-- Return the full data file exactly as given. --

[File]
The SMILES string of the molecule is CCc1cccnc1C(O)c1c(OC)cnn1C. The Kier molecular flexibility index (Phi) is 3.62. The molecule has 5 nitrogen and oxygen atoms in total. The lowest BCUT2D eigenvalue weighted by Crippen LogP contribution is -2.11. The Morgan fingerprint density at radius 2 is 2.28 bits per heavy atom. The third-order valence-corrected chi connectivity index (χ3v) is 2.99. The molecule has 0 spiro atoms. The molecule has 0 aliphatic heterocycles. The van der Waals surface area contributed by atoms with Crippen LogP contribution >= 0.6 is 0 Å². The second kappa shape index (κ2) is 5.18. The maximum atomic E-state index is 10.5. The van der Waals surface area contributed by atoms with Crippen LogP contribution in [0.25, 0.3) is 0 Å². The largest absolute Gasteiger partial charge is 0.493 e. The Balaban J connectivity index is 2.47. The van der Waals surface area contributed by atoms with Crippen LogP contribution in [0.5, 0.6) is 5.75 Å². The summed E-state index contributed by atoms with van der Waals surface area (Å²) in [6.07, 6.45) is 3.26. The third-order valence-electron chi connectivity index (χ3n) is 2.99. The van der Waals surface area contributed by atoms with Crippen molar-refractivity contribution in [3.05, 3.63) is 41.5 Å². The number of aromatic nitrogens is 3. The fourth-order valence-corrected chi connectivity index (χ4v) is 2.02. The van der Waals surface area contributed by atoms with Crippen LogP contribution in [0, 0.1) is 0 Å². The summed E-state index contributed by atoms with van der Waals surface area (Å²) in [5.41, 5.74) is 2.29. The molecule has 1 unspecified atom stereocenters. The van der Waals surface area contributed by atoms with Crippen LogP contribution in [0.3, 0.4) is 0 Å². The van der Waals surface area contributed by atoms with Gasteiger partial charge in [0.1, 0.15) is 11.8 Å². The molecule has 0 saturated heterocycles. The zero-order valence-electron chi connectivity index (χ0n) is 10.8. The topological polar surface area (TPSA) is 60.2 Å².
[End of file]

The SMILES string of the molecule is CCc1cccnc1C(O)c1c(OC)cnn1C. The Kier molecular flexibility index (Phi) is 3.62. The molecule has 5 nitrogen and oxygen atoms in total. The lowest BCUT2D eigenvalue weighted by Crippen LogP contribution is -2.11. The Morgan fingerprint density at radius 2 is 2.28 bits per heavy atom. The third-order valence-corrected chi connectivity index (χ3v) is 2.99. The molecule has 0 spiro atoms. The molecule has 0 aliphatic heterocycles. The van der Waals surface area contributed by atoms with Crippen LogP contribution >= 0.6 is 0 Å². The second kappa shape index (κ2) is 5.18. The maximum atomic E-state index is 10.5. The van der Waals surface area contributed by atoms with Crippen LogP contribution in [0.25, 0.3) is 0 Å². The largest absolute Gasteiger partial charge is 0.493 e. The Balaban J connectivity index is 2.47. The van der Waals surface area contributed by atoms with Crippen LogP contribution in [0.5, 0.6) is 5.75 Å². The summed E-state index contributed by atoms with van der Waals surface area (Å²) in [6.07, 6.45) is 3.26. The third-order valence-electron chi connectivity index (χ3n) is 2.99. The van der Waals surface area contributed by atoms with Crippen molar-refractivity contribution in [3.05, 3.63) is 41.5 Å². The number of aromatic nitrogens is 3. The fourth-order valence-corrected chi connectivity index (χ4v) is 2.02. The van der Waals surface area contributed by atoms with Crippen LogP contribution in [0, 0.1) is 0 Å². The summed E-state index contributed by atoms with van der Waals surface area (Å²) in [5.41, 5.74) is 2.29. The molecule has 1 unspecified atom stereocenters. The van der Waals surface area contributed by atoms with Crippen LogP contribution in [0.3, 0.4) is 0 Å². The van der Waals surface area contributed by atoms with Gasteiger partial charge in [0.1, 0.15) is 11.8 Å². The molecule has 0 saturated heterocycles. The zero-order valence-electron chi connectivity index (χ0n) is 10.8. The topological polar surface area (TPSA) is 60.2 Å².